The next day was Saturday. And we had a lot of ground to cover today because we were headed to the village of Abekouta to meet more relatives. This city is located inland about 60 miles north of Lagos. I never knew our family was so large. The village was the place my dad said he loved the most when he grew up because he got a chance to get away from the noise and the hustle and bustle of the city...Since there were no telephones there, my dad said he and his sisters and brothers would yell out a special message to their grandparents upon their arrival. The echo would signal their arrival and their grandparents would yell back to let them know they were heard. This village place was beautiful and quiet. It reminded me of the rural areas of Louisiana where my mom's parents lived.

  • While we were there, Dad reminded us to try to limit the use of our left hand, especially when passing things or giving things to adults. For some reason, it is considered an insult.

  • You don't cross or jump over someone's legs if they are sitting with the legs extended out. It's considered bad luck.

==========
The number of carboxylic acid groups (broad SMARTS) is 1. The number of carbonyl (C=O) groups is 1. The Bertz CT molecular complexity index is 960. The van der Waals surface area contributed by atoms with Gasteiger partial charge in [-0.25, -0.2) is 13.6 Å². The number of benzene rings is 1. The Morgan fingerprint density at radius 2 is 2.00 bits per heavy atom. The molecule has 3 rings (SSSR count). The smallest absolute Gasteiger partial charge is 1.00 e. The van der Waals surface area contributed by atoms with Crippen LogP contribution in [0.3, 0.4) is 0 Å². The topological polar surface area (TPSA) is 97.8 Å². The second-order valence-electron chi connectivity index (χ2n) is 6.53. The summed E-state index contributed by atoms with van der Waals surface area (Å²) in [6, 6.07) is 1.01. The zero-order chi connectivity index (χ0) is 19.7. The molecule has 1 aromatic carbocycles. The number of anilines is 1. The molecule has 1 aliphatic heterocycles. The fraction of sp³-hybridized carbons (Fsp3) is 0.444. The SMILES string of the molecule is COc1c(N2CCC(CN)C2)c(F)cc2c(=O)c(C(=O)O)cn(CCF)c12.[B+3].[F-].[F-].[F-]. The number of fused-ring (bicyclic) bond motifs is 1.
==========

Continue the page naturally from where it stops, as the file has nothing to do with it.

• Avoid shaking hands with elders and older people in the villages. It's disrespectful to do that.

It was so quiet and peaceful there, I could hear the water rushing over the rocks in the stream and I could see big trees in every direction I turned. Since there were not many paved roads in the village, we walked to get to our relatives homes and to meet near-by neighborhoods that heard of our arrival. Once night came, we bedded down in a cabin-like home and heard the nighttime creatures of the village. Even before there was a hint of daylight, those village roosters were eagerly welcoming the day. Then the neighbor's goats chimed in. Before long, Kehinde and I knew that sleeping late was not going to happen. So, we hopped up, got dressed and joined in the morning prayer with my dad and grandparents before saying goodbye to the village and heading back to the city. (Giving thanks for all one has and focusing on the specialness of what life has to offer through thoughtful meditation is a universal expression. It is practiced by many people around the world, reminding one not to take anything for granted.)

On the Badagry Beach
On our way back to Lagos, we stopped at a place called Badagry. We drove through the city for a while and then stopped and walked along the shore of the beach. As we walked my dad explained that Badagry is an important place in Yoruba/African culture and history. It is believed to be the last place many Africans were free before being captured, chained and forced onto ships headed across the Atlantic Ocean.